When you’re looking to win yourself a schools contract, up-to-date knowledge of sustainable technologies can prove to be a deal breaker. EMC takes a look at north Wales’ first ever ‘green school’

Starting as you mean to go on has always been a fine tenet, and when Anglesey Council relocated Ysgol Y Graig Primary School from its busy industrial estate to a leafy greenfield site on the outskirts of Llangefni, it already had its sights set on a sustainable building that would reflect the site’s natural environment.

In recent years, the UK has seen a remarkable surge in new-build schools with low-carbon footprints and renewable technologies. Anglesey, it seems, wanted a piece of the action.

Ysgol Y Graig was designed in-house by Anglesey Council’s Property Section design team. The £3.9m project was completed on time, and the inspiring facility has now opened its doors to more than 300 students.

The school lays claim to a host of eco-friendly features, generating energy from extensive photovoltaic roof tiles and a 6 kW wind turbine. Impressively, the technologies will allow the school to produce 50% of its own energy consumption.

On visiting the site, it becomes clear that the school’s eco-friendly blueprint extends beyond its forward-thinking services design. Built from sustainable timber, with various walls painted in bold primary colours, the building displays a striking exterior.

Gabione cladding, made from locally sourced stone, reinforces a back-to-nature aesthetic and sends out a clear message on reducing carbon footprints in that the long-haul transportation of building materials for its construction was avoided.

The institute also boasts a green roof, which provides a natural habitat for plants and also serves as a kind of ‘living classroom’.

Skylights flood classrooms and corridors with natural daylight, reducing energy bills. Electrical contractor Lloyd Morris also installed movement and daylight-activated energy-efficient lamps throughout the school.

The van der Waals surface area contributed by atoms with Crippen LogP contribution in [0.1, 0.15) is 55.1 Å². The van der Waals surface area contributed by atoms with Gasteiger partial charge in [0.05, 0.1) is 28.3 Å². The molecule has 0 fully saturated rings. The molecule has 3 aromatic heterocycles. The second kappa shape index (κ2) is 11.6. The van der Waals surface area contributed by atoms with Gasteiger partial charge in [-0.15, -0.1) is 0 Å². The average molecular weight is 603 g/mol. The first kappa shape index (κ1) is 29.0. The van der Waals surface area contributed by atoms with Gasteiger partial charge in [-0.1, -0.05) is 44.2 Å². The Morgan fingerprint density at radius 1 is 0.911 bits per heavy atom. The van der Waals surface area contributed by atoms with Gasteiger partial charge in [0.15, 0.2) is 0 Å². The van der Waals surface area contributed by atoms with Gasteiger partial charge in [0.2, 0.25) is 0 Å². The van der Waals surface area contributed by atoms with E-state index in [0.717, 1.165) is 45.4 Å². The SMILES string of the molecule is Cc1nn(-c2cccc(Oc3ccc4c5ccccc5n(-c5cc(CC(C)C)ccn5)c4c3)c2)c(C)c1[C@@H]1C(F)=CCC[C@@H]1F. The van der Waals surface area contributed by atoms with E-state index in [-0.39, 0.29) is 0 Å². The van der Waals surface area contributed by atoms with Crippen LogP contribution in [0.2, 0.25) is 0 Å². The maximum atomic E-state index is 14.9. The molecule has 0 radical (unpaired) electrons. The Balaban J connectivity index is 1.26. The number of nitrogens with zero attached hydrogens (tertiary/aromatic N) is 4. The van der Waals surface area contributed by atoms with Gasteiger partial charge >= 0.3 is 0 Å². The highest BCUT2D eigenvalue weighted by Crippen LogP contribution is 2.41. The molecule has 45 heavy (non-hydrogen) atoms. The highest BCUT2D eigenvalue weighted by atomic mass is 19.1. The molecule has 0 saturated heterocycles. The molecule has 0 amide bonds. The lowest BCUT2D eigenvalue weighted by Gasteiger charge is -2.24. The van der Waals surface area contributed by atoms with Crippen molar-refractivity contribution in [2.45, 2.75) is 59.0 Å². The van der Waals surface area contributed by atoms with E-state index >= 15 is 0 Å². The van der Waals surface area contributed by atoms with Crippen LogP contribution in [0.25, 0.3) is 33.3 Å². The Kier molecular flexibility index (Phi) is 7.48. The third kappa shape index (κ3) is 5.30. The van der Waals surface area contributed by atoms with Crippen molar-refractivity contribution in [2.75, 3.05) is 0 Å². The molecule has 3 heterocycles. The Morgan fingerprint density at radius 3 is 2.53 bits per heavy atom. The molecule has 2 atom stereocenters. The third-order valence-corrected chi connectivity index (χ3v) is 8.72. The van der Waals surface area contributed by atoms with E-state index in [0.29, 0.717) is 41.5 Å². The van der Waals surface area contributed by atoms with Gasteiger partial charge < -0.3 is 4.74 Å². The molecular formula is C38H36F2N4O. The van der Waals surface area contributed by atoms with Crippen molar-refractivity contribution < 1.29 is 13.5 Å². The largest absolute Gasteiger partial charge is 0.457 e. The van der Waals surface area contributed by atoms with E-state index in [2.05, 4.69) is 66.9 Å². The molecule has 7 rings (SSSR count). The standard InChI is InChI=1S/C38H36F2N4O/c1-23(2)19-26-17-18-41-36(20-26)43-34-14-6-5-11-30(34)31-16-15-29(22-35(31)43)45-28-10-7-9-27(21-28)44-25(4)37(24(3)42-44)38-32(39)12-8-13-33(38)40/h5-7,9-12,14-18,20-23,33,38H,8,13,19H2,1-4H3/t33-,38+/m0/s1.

Marco provided cable management solutions. Its Apollo three-compartment dado trunking, complete with accessories, deliver power, data and voice services throughout the school. Installation times and costs were kept to a minimum as outer compartments provide maximum capacity for data cables.

The cable management manufacturer also played a somewhat inadvertent role in reducing the project’s carbon footprint – the firm’s factory is virtually next door to Ysgol Y Graig school.

Marco managing director Ian MacGregor says: “Being situated so close to Ysgol Y Graig, it’s great to be part of the local team that helped create such a landmark facility. The specification and design of the building fell very much in line with the Marco ethos in terms of sustainability. We are committed to sourcing, managing and recycling in a sustainable manner.”

Clwyd-based Margden Heating won the £230 000 mechanical contract. It supplied Ysgol Y Graig with 160 kW of installed heating and a centralised plant room split over two levels, providing easy access for service and maintenance.

Space heating is provided by high-efficiency condensing gas boilers with LST radiators, and the Margden team opted for gas-fired water heaters.

The school is naturally ventilated, thanks to the incorporation of high and low-level louvres, which can be controlled by staff, using the building management system. Solar-power extract fans provide ventilation for bathroom areas.

IES created a building model for the school so that it could check the school’s likely environmental performance. As a result, the school achieved an ‘A’ rating on its energy performance certificate.

The firm specialises in 3D building modelling, with advanced simulations that can cut costs as well as substantially lower a building’s carbon footprint.

Margden Heating director John Roberts feels that an especially strong collaborative approach contributed to the project’s success.

“We worked hand in hand with electrical contractor Lloyd Morris and held regular team briefings with main contractor Wynne Construction.

“This ongoing positive communication meant that we encountered few obstacles and managed to meet all set targets and timescales.”

This school for the future is far more than a mere structure to house pupils, it’s an educational resource, teaching students to understand how their environmental impact can be regulated via green technologies.

“I’m certain that the building itself will provide the children with a very interesting science project – as well as a great new school,” says headteacher Glynn Roberts.